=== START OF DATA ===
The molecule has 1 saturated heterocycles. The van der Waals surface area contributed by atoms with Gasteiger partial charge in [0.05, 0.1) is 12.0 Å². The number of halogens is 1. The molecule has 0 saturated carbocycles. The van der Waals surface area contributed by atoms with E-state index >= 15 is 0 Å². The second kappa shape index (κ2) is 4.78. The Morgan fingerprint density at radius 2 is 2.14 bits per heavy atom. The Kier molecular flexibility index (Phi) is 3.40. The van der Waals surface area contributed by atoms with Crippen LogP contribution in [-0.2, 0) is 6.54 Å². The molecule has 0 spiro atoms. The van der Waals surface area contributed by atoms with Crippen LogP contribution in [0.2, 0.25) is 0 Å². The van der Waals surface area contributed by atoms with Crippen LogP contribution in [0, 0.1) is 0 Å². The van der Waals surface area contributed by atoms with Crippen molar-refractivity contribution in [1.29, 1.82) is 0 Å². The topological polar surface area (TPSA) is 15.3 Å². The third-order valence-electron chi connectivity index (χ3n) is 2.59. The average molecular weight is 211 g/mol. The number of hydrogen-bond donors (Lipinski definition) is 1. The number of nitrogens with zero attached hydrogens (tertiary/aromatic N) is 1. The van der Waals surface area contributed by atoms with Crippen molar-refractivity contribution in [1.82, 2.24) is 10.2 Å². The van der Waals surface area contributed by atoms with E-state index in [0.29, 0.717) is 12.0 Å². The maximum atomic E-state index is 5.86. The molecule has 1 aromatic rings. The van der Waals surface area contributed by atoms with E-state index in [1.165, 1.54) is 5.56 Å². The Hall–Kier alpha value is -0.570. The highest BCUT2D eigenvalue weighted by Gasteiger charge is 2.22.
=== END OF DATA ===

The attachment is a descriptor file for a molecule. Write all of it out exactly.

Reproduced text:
The molecule has 1 saturated heterocycles. The van der Waals surface area contributed by atoms with Gasteiger partial charge in [0.05, 0.1) is 12.0 Å². The number of halogens is 1. The molecule has 0 saturated carbocycles. The van der Waals surface area contributed by atoms with E-state index >= 15 is 0 Å². The second kappa shape index (κ2) is 4.78. The Morgan fingerprint density at radius 2 is 2.14 bits per heavy atom. The Kier molecular flexibility index (Phi) is 3.40. The van der Waals surface area contributed by atoms with Crippen LogP contribution in [-0.2, 0) is 6.54 Å². The molecule has 0 spiro atoms. The van der Waals surface area contributed by atoms with Crippen LogP contribution in [0.2, 0.25) is 0 Å². The van der Waals surface area contributed by atoms with Crippen LogP contribution in [0, 0.1) is 0 Å². The van der Waals surface area contributed by atoms with Crippen molar-refractivity contribution in [1.29, 1.82) is 0 Å². The topological polar surface area (TPSA) is 15.3 Å². The third-order valence-electron chi connectivity index (χ3n) is 2.59. The average molecular weight is 211 g/mol. The number of hydrogen-bond donors (Lipinski definition) is 1. The number of nitrogens with zero attached hydrogens (tertiary/aromatic N) is 1. The van der Waals surface area contributed by atoms with Crippen molar-refractivity contribution in [1.82, 2.24) is 10.2 Å². The van der Waals surface area contributed by atoms with E-state index in [0.29, 0.717) is 12.0 Å². The maximum atomic E-state index is 5.86. The molecule has 1 aromatic rings. The van der Waals surface area contributed by atoms with E-state index in [1.165, 1.54) is 5.56 Å². The Hall–Kier alpha value is -0.570. The highest BCUT2D eigenvalue weighted by Gasteiger charge is 2.22.